Change of crab and goby fauna in the mitigation tidal flats in the Naka River estuary

Akihiko Koyama, Ryutei Inui, Naotomo Ota, Kazuyuki Higashi, Yasushi Kajimoto

Research output: Contribution to journalArticlepeer-review

Abstract

In the mouth of the Naka River in Tokushima Prefecture, approximately 24% of the estuarine environment has been altered because of heightening of the embankment as a countermeasure for the earthquake and tsunami in 2012. Artificial tidal flats, aimed at conserving the habitat of endangered benthic species, were created for mitigation of negative impact due to the construction. To assess the effectiveness of the mitigation, we set nine survey sites in the area, and conducted monitoring the sites 10 times between 2013 and 2017. Thirty three species of crabs and 27 species of gobies were found in the surveys. All threatened and near threatened crabs and gobies found during the first survey were collected during the subsequent surveys as well, suggesting that the habitat of these species has not disappeared due to the construction. We confirmed a decrease in the mean mud content in most of the survey sites in winter 2015, due to a large flush in summer 2014. Contrarily, the mean mud content increased at the mitigation sites due to the introduction of silt dredged from a neighboring river after the large flush. Nine survey sites were analyzed separately in the high (four sites) and low compartments (five sites) according to the range of elevation. The results of the high compartment sites, including two mitigation sites, suggested that the sites had fauna similar to that of the reference sites, after about two and a half years from the construction. On the contrary, the results of the low compartment sites suggested that the sediment condition and fauna changed in most of the sites due to the large flush. However, the dredged silt was supplied around the mitigation sites. Therefore, the fauna similar to that of before the embankment construction was formed around the mitigation sites after its construction.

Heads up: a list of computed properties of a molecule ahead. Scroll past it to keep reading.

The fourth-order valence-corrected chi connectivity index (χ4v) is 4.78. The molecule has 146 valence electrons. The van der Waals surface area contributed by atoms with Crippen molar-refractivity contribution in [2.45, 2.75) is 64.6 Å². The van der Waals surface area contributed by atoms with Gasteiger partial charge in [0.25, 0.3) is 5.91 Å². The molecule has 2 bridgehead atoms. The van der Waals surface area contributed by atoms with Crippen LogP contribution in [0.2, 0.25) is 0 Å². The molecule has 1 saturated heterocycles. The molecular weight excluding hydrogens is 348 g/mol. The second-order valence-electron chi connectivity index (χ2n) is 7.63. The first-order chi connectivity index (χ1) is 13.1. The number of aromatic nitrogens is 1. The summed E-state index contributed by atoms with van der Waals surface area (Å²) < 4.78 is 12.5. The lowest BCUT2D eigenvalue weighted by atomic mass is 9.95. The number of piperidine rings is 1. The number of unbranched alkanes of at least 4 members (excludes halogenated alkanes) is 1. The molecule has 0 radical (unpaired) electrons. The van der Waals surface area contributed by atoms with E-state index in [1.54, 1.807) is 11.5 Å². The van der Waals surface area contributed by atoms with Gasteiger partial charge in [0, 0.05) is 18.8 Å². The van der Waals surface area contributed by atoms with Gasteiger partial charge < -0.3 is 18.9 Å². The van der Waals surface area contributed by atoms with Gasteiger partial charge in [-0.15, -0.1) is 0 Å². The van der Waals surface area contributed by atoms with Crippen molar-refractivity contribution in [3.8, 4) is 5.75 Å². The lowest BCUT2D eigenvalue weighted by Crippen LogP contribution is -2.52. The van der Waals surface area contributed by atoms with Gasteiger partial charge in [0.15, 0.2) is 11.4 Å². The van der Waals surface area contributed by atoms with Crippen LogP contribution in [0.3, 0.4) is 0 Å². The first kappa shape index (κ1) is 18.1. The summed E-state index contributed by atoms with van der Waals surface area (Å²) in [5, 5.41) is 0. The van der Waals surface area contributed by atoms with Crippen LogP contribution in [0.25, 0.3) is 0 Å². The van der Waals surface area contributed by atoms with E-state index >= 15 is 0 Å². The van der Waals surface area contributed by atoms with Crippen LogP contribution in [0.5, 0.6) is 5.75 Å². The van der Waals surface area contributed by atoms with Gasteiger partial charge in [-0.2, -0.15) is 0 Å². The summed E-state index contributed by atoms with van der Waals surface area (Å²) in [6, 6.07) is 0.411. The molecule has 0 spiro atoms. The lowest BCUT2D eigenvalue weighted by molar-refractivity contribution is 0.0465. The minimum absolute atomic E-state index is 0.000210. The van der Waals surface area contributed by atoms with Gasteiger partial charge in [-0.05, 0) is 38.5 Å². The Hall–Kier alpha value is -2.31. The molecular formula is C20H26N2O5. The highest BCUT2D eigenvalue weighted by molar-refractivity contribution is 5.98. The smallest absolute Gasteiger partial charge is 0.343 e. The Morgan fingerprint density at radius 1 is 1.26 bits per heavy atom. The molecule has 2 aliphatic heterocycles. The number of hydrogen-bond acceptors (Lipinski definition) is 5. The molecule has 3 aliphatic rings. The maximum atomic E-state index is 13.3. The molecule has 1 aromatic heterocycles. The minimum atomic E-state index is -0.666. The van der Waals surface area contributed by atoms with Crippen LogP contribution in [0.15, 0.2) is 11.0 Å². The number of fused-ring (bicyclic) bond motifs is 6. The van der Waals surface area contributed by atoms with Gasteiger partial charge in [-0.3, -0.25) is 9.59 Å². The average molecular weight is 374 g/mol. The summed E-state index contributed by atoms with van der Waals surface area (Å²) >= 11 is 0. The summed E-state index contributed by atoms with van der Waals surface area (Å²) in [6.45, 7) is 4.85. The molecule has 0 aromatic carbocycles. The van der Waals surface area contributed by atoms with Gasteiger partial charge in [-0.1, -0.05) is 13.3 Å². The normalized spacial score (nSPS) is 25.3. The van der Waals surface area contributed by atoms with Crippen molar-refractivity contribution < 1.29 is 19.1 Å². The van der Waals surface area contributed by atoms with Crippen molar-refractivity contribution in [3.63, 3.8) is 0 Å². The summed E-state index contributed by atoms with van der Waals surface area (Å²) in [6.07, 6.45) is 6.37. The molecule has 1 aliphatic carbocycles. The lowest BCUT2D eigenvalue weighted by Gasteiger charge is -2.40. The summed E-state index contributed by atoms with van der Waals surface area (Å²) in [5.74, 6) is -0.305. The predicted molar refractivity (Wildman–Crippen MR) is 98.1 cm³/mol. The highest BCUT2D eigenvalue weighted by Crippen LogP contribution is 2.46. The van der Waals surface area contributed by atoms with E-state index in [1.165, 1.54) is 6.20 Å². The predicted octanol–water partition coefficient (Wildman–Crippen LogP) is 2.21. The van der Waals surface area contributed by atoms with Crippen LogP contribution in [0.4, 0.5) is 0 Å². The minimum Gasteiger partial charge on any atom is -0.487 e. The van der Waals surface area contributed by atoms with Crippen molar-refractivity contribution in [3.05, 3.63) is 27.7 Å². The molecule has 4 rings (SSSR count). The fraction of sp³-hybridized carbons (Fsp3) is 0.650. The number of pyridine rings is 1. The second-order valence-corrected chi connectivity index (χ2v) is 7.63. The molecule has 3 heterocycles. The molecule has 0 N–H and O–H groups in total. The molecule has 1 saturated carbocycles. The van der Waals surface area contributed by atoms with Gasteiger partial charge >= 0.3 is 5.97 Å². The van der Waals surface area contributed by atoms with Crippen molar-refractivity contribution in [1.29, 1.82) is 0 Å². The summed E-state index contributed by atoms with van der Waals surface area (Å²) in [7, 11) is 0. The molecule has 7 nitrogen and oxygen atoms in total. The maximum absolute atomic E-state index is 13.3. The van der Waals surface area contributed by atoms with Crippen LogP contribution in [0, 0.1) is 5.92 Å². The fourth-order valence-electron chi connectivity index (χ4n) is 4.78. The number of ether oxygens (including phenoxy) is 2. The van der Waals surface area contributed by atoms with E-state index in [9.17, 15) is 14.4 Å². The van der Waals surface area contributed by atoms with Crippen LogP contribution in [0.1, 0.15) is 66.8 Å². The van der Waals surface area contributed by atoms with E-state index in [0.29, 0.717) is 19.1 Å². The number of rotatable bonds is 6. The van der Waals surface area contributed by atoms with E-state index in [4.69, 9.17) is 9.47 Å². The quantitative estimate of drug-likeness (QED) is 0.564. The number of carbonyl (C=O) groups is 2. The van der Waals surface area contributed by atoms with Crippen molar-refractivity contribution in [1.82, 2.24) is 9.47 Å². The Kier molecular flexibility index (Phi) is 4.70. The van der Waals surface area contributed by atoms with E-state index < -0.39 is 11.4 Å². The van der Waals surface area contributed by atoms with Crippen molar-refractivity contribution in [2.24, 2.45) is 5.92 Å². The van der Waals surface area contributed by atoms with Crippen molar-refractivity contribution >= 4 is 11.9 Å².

Original languageEnglish
Pages (from-to)113-133
Number of pages21
JournalEcology and Civil Engineering
Volume21
Issue number2
DOIs
Publication statusPublished - 2019
Externally publishedYes

All Science Journal Classification (ASJC) codes

  • Civil and Structural Engineering
  • Ecology

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